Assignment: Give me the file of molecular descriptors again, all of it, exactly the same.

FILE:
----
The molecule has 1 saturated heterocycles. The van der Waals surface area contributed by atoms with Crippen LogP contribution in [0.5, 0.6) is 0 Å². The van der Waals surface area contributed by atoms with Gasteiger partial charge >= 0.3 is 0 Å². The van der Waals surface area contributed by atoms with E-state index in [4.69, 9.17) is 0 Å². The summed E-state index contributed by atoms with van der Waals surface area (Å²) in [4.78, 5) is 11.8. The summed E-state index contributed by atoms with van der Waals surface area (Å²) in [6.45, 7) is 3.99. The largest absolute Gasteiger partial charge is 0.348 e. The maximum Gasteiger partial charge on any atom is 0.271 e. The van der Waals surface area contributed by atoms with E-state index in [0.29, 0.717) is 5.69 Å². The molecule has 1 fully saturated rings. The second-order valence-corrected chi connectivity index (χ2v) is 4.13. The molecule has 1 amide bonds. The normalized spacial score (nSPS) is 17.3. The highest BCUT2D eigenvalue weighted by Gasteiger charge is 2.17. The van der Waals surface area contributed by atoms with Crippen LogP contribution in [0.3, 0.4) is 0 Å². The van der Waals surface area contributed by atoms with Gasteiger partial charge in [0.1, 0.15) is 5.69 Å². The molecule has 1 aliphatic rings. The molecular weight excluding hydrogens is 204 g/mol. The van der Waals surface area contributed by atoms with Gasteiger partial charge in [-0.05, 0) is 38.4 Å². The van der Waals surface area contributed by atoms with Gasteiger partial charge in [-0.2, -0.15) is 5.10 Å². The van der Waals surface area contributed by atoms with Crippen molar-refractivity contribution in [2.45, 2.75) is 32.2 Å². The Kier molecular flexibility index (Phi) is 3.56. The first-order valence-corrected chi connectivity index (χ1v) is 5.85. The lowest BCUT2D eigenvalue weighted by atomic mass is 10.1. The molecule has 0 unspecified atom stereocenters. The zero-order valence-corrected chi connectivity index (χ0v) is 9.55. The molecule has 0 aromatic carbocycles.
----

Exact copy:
The molecule has 1 saturated heterocycles. The van der Waals surface area contributed by atoms with Crippen LogP contribution in [0.5, 0.6) is 0 Å². The van der Waals surface area contributed by atoms with Gasteiger partial charge >= 0.3 is 0 Å². The van der Waals surface area contributed by atoms with E-state index in [4.69, 9.17) is 0 Å². The summed E-state index contributed by atoms with van der Waals surface area (Å²) in [4.78, 5) is 11.8. The summed E-state index contributed by atoms with van der Waals surface area (Å²) in [6.45, 7) is 3.99. The largest absolute Gasteiger partial charge is 0.348 e. The maximum Gasteiger partial charge on any atom is 0.271 e. The van der Waals surface area contributed by atoms with E-state index in [0.29, 0.717) is 5.69 Å². The molecule has 1 fully saturated rings. The second-order valence-corrected chi connectivity index (χ2v) is 4.13. The molecule has 1 amide bonds. The normalized spacial score (nSPS) is 17.3. The highest BCUT2D eigenvalue weighted by Gasteiger charge is 2.17. The van der Waals surface area contributed by atoms with Crippen LogP contribution in [0.3, 0.4) is 0 Å². The van der Waals surface area contributed by atoms with Gasteiger partial charge in [0.1, 0.15) is 5.69 Å². The molecule has 1 aliphatic rings. The molecular weight excluding hydrogens is 204 g/mol. The van der Waals surface area contributed by atoms with Gasteiger partial charge in [-0.05, 0) is 38.4 Å². The van der Waals surface area contributed by atoms with Gasteiger partial charge in [-0.2, -0.15) is 5.10 Å². The van der Waals surface area contributed by atoms with Crippen molar-refractivity contribution in [2.45, 2.75) is 32.2 Å². The Kier molecular flexibility index (Phi) is 3.56. The first-order valence-corrected chi connectivity index (χ1v) is 5.85. The lowest BCUT2D eigenvalue weighted by atomic mass is 10.1. The molecule has 0 unspecified atom stereocenters. The zero-order valence-corrected chi connectivity index (χ0v) is 9.55. The molecule has 0 aromatic carbocycles.